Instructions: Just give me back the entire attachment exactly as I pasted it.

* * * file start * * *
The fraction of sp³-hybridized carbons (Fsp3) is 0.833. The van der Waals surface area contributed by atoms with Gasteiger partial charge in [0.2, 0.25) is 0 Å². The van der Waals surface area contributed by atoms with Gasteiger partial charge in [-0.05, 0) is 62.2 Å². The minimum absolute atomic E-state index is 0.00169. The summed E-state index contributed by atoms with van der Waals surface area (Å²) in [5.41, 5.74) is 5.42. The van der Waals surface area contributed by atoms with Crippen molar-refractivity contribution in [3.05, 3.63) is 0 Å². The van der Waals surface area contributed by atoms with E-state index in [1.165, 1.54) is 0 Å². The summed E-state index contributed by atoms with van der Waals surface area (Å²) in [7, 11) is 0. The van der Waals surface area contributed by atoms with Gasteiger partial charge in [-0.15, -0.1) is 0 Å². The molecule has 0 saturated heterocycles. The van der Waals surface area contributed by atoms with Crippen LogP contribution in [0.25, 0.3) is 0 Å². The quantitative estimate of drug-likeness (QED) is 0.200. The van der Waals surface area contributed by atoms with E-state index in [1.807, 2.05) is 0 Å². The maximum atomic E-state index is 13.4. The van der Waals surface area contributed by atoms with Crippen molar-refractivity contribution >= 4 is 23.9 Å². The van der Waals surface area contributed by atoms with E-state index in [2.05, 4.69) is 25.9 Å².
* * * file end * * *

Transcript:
The fraction of sp³-hybridized carbons (Fsp3) is 0.833. The van der Waals surface area contributed by atoms with Gasteiger partial charge in [0.2, 0.25) is 0 Å². The van der Waals surface area contributed by atoms with Gasteiger partial charge in [-0.05, 0) is 62.2 Å². The minimum absolute atomic E-state index is 0.00169. The summed E-state index contributed by atoms with van der Waals surface area (Å²) in [5.41, 5.74) is 5.42. The van der Waals surface area contributed by atoms with Crippen molar-refractivity contribution in [3.05, 3.63) is 0 Å². The van der Waals surface area contributed by atoms with E-state index in [1.165, 1.54) is 0 Å². The summed E-state index contributed by atoms with van der Waals surface area (Å²) in [7, 11) is 0. The van der Waals surface area contributed by atoms with Gasteiger partial charge in [-0.15, -0.1) is 0 Å². The molecule has 0 saturated heterocycles. The van der Waals surface area contributed by atoms with Crippen LogP contribution in [0.25, 0.3) is 0 Å². The quantitative estimate of drug-likeness (QED) is 0.200. The van der Waals surface area contributed by atoms with E-state index in [1.807, 2.05) is 0 Å². The maximum atomic E-state index is 13.4. The van der Waals surface area contributed by atoms with Crippen molar-refractivity contribution >= 4 is 23.9 Å². The van der Waals surface area contributed by atoms with E-state index in [2.05, 4.69) is 25.9 Å².